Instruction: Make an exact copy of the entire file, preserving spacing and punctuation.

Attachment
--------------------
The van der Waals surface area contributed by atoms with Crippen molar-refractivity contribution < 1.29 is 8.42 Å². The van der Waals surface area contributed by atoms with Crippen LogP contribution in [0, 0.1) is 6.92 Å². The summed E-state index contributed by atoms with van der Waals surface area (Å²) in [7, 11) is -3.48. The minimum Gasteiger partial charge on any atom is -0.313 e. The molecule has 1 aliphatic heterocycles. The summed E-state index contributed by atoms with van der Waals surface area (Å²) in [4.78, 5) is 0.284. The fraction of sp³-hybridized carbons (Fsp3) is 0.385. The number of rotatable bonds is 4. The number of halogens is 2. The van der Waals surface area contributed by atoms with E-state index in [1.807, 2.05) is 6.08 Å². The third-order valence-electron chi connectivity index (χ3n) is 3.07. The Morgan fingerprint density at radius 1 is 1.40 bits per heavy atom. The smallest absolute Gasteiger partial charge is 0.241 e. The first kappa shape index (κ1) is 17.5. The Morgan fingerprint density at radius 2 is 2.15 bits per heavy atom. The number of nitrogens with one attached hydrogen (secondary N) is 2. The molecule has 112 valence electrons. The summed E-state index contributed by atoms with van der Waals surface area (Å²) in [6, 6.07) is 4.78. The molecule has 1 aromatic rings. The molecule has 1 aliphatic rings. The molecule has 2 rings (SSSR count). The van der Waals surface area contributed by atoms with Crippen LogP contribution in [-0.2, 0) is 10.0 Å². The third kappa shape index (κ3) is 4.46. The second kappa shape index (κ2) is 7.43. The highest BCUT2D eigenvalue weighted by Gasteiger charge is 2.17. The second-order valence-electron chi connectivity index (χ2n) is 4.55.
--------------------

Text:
The van der Waals surface area contributed by atoms with Crippen molar-refractivity contribution < 1.29 is 8.42 Å². The van der Waals surface area contributed by atoms with Crippen LogP contribution in [0, 0.1) is 6.92 Å². The summed E-state index contributed by atoms with van der Waals surface area (Å²) in [7, 11) is -3.48. The minimum Gasteiger partial charge on any atom is -0.313 e. The molecule has 1 aliphatic heterocycles. The summed E-state index contributed by atoms with van der Waals surface area (Å²) in [4.78, 5) is 0.284. The fraction of sp³-hybridized carbons (Fsp3) is 0.385. The number of rotatable bonds is 4. The number of halogens is 2. The van der Waals surface area contributed by atoms with E-state index in [1.807, 2.05) is 6.08 Å². The third-order valence-electron chi connectivity index (χ3n) is 3.07. The Morgan fingerprint density at radius 1 is 1.40 bits per heavy atom. The smallest absolute Gasteiger partial charge is 0.241 e. The first kappa shape index (κ1) is 17.5. The Morgan fingerprint density at radius 2 is 2.15 bits per heavy atom. The number of nitrogens with one attached hydrogen (secondary N) is 2. The molecule has 112 valence electrons. The summed E-state index contributed by atoms with van der Waals surface area (Å²) in [6, 6.07) is 4.78. The molecule has 1 aromatic rings. The molecule has 1 aliphatic rings. The molecule has 2 rings (SSSR count). The van der Waals surface area contributed by atoms with Crippen LogP contribution in [-0.2, 0) is 10.0 Å². The third kappa shape index (κ3) is 4.46. The second kappa shape index (κ2) is 7.43. The highest BCUT2D eigenvalue weighted by Gasteiger charge is 2.17. The second-order valence-electron chi connectivity index (χ2n) is 4.55.